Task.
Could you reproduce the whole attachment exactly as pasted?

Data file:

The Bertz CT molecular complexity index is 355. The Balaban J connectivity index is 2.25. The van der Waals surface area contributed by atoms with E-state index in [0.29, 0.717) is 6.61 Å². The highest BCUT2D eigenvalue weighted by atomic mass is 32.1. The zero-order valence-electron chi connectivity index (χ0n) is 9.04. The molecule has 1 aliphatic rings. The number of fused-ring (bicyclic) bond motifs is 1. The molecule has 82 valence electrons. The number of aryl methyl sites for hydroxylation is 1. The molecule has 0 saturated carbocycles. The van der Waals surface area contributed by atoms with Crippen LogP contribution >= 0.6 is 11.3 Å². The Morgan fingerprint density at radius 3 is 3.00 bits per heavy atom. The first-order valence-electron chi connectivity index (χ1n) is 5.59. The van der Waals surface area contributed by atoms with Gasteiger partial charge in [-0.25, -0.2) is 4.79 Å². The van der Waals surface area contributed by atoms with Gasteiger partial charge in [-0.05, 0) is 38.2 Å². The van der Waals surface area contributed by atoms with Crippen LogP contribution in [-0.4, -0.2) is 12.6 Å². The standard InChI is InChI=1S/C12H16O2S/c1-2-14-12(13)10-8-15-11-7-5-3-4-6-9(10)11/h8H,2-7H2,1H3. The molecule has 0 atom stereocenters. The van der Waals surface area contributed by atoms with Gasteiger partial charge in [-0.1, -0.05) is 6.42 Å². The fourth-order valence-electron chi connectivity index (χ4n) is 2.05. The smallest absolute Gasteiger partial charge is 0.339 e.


The Bertz CT molecular complexity index is 355. The Balaban J connectivity index is 2.25. The van der Waals surface area contributed by atoms with E-state index in [0.29, 0.717) is 6.61 Å². The highest BCUT2D eigenvalue weighted by atomic mass is 32.1. The zero-order valence-electron chi connectivity index (χ0n) is 9.04. The molecule has 1 aliphatic rings. The number of fused-ring (bicyclic) bond motifs is 1. The molecule has 82 valence electrons. The number of aryl methyl sites for hydroxylation is 1. The molecule has 0 saturated carbocycles. The van der Waals surface area contributed by atoms with Crippen LogP contribution >= 0.6 is 11.3 Å². The Morgan fingerprint density at radius 3 is 3.00 bits per heavy atom. The first-order valence-electron chi connectivity index (χ1n) is 5.59. The van der Waals surface area contributed by atoms with Gasteiger partial charge in [-0.25, -0.2) is 4.79 Å². The van der Waals surface area contributed by atoms with Gasteiger partial charge in [-0.05, 0) is 38.2 Å². The van der Waals surface area contributed by atoms with Crippen LogP contribution in [-0.4, -0.2) is 12.6 Å². The standard InChI is InChI=1S/C12H16O2S/c1-2-14-12(13)10-8-15-11-7-5-3-4-6-9(10)11/h8H,2-7H2,1H3. The molecule has 0 atom stereocenters. The van der Waals surface area contributed by atoms with Gasteiger partial charge in [-0.1, -0.05) is 6.42 Å². The fourth-order valence-electron chi connectivity index (χ4n) is 2.05. The smallest absolute Gasteiger partial charge is 0.339 e.